James Cook - A Journal of the proceedings of His Majesty's Bark Endeavour on a voyage round the world, by Lieutenant James Cook, Commander, commencing the 25th of May 1768 - 23 Oct. 1770 - Page 320
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New Wales or En Coast of New Holland
Water, the small Brooks that then become large rivers, but this can only happ[en] with the Tropick. it was only in Thirsty Sound where we could find no fresh water that no doubt was owing to the Country being there very much intersected with salt creek & mangrove sands, The low land by the sea & even as far as inland as we were is for the most part friable, loose sandy soil yet indifferently fertile & cloathed with woods long grass shrubs plants etc. The Mountains or Hills are checquered with woods & lawns, some of the HIlls are wholy covered with flourishing trees others but thinly & the few that are upon them are small & the spot of lawns or Savannahs are rocky & barren especially to the Northward where the [?] did not afford or produce near the vegetation that it does to the South or nor where the trees in the woods 1/2 so tall & stout.
The Woods do not produce any great variety of Trees, there are only 2 or 3 sorts than can be call'd TImber, the largest is the gum tree which grows all over the forest the wood of this tree is too hard & ponderous for most common uses. The tree which resembles our Pines I saw no where in perfection but in Botany Bay, this wood as I have before observed is something of the same nature as America Live Oak, in short most of the larger trees in this country are of a hard and ponderous nature & could not be applied to any purpose, here are several sorts of the palm kind, mangrove & several other sorts of small trees & shrubs quite unknown to me besides a very great number of plants hitherto unknown, but these things are wholy out of my way to describe nor will this be of any loss since not only plants but every thing that can be of use to the learned world will be very accuratley described by Mr Banks & Dr Solander. The Land naturally produces hardly any thing fit for man to eat, & the natives know nothing of cultivation. There are indeed growing wild in the woods a few sorts of fruit. the most of them unknown to us which when ripe do not eat amiss, one sort especially which we called apples being about the size of a crab apple it is black & pulpey when ripe & tasted like a damson, it hath a large hard stone or kernel & grows on trees or shrubs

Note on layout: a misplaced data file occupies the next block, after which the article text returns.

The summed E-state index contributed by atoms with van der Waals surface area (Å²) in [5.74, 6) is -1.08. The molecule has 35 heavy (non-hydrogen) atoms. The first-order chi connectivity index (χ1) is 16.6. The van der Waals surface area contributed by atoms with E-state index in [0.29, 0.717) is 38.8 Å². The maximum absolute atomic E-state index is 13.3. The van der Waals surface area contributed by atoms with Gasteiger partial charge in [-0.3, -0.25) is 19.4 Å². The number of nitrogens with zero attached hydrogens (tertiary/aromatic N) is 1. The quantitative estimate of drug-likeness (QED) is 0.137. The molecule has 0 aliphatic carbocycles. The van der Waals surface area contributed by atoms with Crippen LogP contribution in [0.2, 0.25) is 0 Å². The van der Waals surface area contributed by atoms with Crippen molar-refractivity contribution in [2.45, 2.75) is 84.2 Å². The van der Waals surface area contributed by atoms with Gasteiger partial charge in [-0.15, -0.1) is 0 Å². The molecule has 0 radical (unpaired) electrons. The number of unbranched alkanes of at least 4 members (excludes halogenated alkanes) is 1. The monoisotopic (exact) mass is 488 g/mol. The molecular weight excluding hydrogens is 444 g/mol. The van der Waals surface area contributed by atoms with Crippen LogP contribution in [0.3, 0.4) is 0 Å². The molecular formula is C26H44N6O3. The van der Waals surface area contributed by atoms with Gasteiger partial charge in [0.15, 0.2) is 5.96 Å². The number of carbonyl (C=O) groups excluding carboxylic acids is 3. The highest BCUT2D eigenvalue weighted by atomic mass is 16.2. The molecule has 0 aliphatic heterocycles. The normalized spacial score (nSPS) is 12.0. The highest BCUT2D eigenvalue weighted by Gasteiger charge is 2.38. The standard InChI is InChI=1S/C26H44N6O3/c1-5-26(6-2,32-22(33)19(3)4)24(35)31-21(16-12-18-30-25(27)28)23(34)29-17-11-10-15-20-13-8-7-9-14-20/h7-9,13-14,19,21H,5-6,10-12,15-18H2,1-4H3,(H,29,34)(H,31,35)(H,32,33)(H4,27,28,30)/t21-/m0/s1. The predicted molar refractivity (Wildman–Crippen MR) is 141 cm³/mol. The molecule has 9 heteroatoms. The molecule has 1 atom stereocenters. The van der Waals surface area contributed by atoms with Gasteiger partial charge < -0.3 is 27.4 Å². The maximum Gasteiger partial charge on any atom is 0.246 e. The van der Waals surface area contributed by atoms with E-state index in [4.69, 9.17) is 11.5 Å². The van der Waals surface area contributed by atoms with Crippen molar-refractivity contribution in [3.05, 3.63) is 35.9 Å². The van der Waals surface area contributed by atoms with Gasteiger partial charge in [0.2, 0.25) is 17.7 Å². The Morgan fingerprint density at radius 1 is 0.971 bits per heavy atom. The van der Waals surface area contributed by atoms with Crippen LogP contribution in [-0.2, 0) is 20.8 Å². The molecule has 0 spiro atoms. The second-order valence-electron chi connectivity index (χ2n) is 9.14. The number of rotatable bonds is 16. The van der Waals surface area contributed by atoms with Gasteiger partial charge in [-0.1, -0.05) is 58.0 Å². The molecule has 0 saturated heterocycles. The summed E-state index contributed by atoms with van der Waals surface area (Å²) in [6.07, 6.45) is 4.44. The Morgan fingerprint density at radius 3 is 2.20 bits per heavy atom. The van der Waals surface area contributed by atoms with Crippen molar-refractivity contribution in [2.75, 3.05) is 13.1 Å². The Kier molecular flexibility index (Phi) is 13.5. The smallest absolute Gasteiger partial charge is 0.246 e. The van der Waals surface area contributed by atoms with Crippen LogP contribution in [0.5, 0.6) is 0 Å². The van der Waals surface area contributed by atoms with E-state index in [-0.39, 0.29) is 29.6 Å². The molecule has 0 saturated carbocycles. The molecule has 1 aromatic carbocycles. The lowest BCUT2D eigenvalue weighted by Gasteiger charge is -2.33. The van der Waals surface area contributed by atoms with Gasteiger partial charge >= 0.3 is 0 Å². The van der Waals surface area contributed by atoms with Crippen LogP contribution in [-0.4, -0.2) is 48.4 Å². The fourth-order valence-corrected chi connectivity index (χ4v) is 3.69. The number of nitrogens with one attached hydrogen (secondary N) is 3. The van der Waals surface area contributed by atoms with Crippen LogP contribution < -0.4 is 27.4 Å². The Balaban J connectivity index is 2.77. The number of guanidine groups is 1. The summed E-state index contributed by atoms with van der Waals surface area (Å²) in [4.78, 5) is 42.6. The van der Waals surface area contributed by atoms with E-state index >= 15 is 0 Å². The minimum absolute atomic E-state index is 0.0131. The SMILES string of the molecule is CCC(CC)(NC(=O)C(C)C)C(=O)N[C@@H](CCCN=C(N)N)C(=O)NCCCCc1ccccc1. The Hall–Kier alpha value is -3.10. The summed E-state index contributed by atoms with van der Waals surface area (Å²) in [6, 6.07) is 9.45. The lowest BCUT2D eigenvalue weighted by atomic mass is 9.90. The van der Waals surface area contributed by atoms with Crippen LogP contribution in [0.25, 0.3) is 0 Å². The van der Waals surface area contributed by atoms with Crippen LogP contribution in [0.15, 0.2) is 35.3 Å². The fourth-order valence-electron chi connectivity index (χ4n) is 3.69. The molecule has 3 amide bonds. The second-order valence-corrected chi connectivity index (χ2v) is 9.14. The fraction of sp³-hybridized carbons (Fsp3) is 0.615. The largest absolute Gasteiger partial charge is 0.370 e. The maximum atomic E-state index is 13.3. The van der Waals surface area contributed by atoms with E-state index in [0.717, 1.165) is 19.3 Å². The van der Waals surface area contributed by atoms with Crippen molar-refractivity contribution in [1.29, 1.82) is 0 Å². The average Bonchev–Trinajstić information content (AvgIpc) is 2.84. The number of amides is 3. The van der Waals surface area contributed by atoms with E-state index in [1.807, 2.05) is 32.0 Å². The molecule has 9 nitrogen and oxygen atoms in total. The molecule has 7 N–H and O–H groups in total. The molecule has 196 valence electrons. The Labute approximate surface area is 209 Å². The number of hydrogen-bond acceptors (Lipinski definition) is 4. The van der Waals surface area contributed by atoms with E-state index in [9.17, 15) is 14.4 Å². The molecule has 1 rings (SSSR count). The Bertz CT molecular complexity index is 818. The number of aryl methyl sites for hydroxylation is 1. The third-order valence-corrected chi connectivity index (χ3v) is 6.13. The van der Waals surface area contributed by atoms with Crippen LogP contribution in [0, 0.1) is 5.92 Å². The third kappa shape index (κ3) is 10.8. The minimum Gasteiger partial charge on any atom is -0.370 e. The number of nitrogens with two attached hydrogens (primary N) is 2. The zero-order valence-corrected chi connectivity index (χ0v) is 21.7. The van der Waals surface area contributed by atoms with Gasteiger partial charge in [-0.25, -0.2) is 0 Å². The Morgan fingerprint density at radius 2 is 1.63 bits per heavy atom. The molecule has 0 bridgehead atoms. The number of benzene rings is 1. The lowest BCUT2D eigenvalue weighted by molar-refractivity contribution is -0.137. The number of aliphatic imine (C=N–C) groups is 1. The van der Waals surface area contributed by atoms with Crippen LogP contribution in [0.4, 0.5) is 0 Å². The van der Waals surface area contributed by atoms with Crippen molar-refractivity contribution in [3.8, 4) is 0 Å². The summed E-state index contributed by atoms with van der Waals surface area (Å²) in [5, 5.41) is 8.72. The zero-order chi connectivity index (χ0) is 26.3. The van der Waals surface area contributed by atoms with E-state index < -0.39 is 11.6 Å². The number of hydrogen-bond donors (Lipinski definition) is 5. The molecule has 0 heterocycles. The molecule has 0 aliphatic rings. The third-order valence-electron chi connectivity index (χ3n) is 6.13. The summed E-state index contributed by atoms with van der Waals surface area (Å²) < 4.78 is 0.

In the Northern parts of the Country as about Endeavour River & probably in many other places the boggy of watery sands produces Taora or Cocos which when properly cultivated are very good roots without which they are hardly eatable, the tops however make very good greens
Land animals are scarce so far as we know confined to a very few species, all that we saw I have before mentioned, the sort that is in greatest plenty s the Kangaroo or Kangaree so called by the natives, we saw a good many of them about Endeavour River but kill'd only 3 which we found very